DOJ OIG: DOJ OIG Releases Report on the DEA’s Aviation Operations with the DOD in Afghanistan
The Department of Justice Office of the Inspector General (OIG) released a report examining the Drug Enforcement Administration’s (DEA) aviation operations within the Department of Defense (DOD) in Afghanistan. The OIG found that the DEA and DoD had spent $86 million over 7 years on an aircraft that missed every delivery date and failed to comply with numerous federal regulations when purchasing and modifying the aircraft. Here is the link to the Report.
Restore Accountability: DEA, DOD Spent $86 Million on Flightless Plane
Reuters: U.S. anti-drug plane for Afghanistan still flightless after $86 million: report
Free Beacon: Feds Spent $86 Million on Plane That Can’t Fly
CNN: $86 million aircraft to combat drugs in Afghanistan doesn't take off
DOJ OIG: Findings Concerning the DEA’s Use of Amtrak Employees as Paid Confidential Sources
The Amtrak Police Department (APD) and the DEA participate in a joint task force that works to interdict passengers trafficking contraband on Amtrak trains. Accordingly, Amtrak information is available to DEA at no cost from APD.
The OIG determined that over a period of twenty years, the DEA paid the Amtrak employee $854,460 as of January 2014 for information that was available at no cost to the government in violation of federal regulations relating to the use of government property, thereby wasting substantial government funds.
In addition, the OIG learned that an APD officer assigned to a different DEA task force registered another Amtrak employee as a DEA CS and that the DEA paid $9,701 to the CS in exchange for Amtrak information. Executive Summary.
Washington Post: Amtrak, airline and package delivery company employees got rich as DEA informants
DOJ OIG: Findings Concerning the DEA’s Use of a TSA Airport Security Screener as a Paid Confidential Source
The Department of Justice (DOJ) Office of the Inspector General (OIG) initiated this investigation upon the receipt of information from the Drug Enforcement Administration (DEA) that a Transportation Security Administration (TSA) airport Security Screener had been registered as a paid Confidential Source (CS) for the DEA.
The OIG determined that registering a TSA Security Screener as a CS violated DEA policy, which precludes registering as a CS “employees of U.S. law enforcement agencies who are working solely in their official capacity with DEA.” The OIG also found that TSA Security Screeners are obligated to report to law enforcement suspected criminal activity that they observe in the course of their duties. Therefore, by registering a TSA Security Screener as a CS, the DEA agreed to pay for information that the screener was already obligated to provide to law enforcement. Investigative Summary.
Judicial Watch: DEA Pays Informants for Intel that’s Available for Free
DOJ OIG: Audit of the Drug Enforcement Administration's Controls Over Seized and Collected Drugs
For this audit, OIG examined the DEA’s controls over seized and collected drugs, which are of critical importance given the addictive nature and market value of these substances, and their role as key evidence in criminal prosecutions.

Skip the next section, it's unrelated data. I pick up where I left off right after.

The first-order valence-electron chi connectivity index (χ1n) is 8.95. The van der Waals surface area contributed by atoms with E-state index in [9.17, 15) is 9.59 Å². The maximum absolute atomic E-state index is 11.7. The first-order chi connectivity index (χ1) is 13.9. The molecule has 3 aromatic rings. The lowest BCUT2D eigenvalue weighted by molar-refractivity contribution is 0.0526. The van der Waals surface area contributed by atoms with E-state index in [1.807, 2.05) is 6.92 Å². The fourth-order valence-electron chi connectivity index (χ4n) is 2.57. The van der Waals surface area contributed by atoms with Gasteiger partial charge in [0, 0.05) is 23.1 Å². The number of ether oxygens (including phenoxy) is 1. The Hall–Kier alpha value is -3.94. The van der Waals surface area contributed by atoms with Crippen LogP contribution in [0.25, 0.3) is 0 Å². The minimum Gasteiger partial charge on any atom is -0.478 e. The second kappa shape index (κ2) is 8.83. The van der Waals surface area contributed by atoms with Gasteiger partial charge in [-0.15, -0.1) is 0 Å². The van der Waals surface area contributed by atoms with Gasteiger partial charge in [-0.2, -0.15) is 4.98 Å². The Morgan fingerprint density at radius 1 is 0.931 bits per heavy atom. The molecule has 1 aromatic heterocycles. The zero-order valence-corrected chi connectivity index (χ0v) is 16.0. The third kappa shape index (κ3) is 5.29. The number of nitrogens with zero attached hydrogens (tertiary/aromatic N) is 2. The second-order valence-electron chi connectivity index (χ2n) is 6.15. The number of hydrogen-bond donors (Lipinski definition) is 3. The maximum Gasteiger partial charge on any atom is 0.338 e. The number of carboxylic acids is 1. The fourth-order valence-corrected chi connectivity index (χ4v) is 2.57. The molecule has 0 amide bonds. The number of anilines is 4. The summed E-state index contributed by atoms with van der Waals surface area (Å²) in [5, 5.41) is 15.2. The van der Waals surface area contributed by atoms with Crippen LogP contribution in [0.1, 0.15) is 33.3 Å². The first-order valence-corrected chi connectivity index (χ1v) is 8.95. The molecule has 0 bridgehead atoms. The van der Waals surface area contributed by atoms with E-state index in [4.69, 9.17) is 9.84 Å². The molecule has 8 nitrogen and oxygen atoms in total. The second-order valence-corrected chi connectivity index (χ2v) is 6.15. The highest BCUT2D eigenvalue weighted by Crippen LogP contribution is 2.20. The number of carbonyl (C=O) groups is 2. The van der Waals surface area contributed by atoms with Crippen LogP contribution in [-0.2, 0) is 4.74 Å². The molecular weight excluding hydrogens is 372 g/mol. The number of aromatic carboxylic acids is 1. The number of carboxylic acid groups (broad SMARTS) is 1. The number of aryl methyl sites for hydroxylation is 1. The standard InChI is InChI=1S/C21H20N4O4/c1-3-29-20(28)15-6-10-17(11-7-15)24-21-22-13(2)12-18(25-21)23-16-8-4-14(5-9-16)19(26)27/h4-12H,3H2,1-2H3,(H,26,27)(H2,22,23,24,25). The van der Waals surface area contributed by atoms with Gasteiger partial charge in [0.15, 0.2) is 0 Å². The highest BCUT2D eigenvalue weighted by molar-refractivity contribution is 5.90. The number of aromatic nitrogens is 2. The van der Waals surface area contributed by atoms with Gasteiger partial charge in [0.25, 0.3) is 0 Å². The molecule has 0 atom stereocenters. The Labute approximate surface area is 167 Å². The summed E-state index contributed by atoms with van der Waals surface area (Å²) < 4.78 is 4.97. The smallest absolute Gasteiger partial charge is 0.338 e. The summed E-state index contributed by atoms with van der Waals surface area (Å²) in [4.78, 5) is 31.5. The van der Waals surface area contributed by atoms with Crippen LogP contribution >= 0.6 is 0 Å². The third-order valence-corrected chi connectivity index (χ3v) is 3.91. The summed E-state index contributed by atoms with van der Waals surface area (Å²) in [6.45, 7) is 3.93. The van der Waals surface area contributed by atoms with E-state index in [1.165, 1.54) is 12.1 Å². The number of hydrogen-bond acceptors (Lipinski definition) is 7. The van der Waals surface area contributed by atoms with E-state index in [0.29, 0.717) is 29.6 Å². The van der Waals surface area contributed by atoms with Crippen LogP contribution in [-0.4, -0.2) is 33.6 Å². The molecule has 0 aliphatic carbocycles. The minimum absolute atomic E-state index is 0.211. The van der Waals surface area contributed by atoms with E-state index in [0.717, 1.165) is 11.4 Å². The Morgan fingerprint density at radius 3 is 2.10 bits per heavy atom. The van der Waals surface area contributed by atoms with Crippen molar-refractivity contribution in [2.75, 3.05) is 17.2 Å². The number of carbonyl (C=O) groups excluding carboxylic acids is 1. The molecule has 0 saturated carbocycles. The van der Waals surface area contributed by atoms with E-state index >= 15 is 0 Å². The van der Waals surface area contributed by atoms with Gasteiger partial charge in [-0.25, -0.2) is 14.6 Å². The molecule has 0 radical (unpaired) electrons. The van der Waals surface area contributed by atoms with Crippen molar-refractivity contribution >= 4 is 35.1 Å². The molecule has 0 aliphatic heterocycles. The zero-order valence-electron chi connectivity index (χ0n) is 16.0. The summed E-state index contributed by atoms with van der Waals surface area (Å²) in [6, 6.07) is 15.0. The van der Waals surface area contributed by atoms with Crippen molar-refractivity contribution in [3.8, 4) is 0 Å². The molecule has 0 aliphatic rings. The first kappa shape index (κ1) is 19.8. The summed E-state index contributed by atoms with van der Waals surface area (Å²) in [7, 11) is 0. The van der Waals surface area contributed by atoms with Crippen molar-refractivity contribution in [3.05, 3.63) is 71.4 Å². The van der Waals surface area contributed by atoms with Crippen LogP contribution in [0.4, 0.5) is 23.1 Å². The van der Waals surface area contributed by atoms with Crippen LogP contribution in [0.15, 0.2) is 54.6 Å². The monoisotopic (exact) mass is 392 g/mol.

OIG found that drug exhibits were not always recorded properly in the Temporary Drug Ledger, and were unable to locate DEA-12s for 9 percent (12 of 132) of the exhibits.
Further, at the three laboratories visited, OIG found that drug exhibits were often not entered into the inventory management system in a timely fashion, thereby delaying the creation of a formal record to reflect the DEA’s possession of the drugs. Report.
GAO: State Marijuana Legalization: DOJ Should Document Its Approach to Monitoring the Effects of Legalization
An increasing number of states have adopted laws that legalize marijuana for medical or recreational purposes under state law, yet federal penalties remain. GAO was asked to review issues related to Colorado’s and Washington’s actions to regulate recreational marijuana and DOJ’s mechanisms to monitor the effects of state legalization. Report.
CNBC: Legal pot business takes deep breath, faces growing pains
NBC News: Legal Marijuana Business Finds Its Footing, Despite Challenges
DOJ OIG: Bonuses and Other Favorable Personnel Actions for Drug Enforcement Administration Employees Involved in Alleged Sexual Misconduct Incidents
In the 2015 report on the handling of sexual harassment and misconduct allegations by the Department’s law enforcement components, the OIG reviewed three misconduct cases involving 14 subjects. For this review, OIG requested promotion, bonus, and award information and documents for each of the 14 employees.
OIG's review found there were 20 award requests made in connection with the 14 individuals described in our report. Although none of the 14 individuals received promotions, we found that in 10 instances, 8 employees received bonuses, awards, or other favorable personnel actions, contrary to DEA policy. Report.
RT: DEA agents ‘got bonuses’ during ‘sex party’ investigation – Justice Dept